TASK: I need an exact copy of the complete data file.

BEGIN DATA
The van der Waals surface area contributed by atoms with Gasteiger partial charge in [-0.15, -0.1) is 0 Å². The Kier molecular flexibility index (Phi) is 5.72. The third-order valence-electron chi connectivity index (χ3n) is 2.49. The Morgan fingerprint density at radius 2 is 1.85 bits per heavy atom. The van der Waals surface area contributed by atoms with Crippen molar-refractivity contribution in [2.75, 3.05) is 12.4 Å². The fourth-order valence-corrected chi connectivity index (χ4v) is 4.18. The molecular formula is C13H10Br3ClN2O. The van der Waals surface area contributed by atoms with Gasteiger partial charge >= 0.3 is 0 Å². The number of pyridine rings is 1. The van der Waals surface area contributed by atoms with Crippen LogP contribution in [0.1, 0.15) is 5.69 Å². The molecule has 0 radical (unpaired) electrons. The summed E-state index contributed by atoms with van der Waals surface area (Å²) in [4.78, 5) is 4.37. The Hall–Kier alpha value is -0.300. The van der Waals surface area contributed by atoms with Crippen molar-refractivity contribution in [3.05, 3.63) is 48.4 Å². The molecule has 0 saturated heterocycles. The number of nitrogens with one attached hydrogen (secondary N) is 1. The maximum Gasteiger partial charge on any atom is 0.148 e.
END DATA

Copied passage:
The van der Waals surface area contributed by atoms with Gasteiger partial charge in [-0.15, -0.1) is 0 Å². The Kier molecular flexibility index (Phi) is 5.72. The third-order valence-electron chi connectivity index (χ3n) is 2.49. The Morgan fingerprint density at radius 2 is 1.85 bits per heavy atom. The van der Waals surface area contributed by atoms with Crippen molar-refractivity contribution in [2.75, 3.05) is 12.4 Å². The fourth-order valence-corrected chi connectivity index (χ4v) is 4.18. The molecular formula is C13H10Br3ClN2O. The van der Waals surface area contributed by atoms with Gasteiger partial charge >= 0.3 is 0 Å². The number of pyridine rings is 1. The van der Waals surface area contributed by atoms with Crippen LogP contribution in [0.1, 0.15) is 5.69 Å². The molecule has 0 radical (unpaired) electrons. The summed E-state index contributed by atoms with van der Waals surface area (Å²) in [4.78, 5) is 4.37. The Hall–Kier alpha value is -0.300. The van der Waals surface area contributed by atoms with Crippen molar-refractivity contribution in [3.05, 3.63) is 48.4 Å². The molecule has 0 saturated heterocycles. The number of nitrogens with one attached hydrogen (secondary N) is 1. The maximum Gasteiger partial charge on any atom is 0.148 e.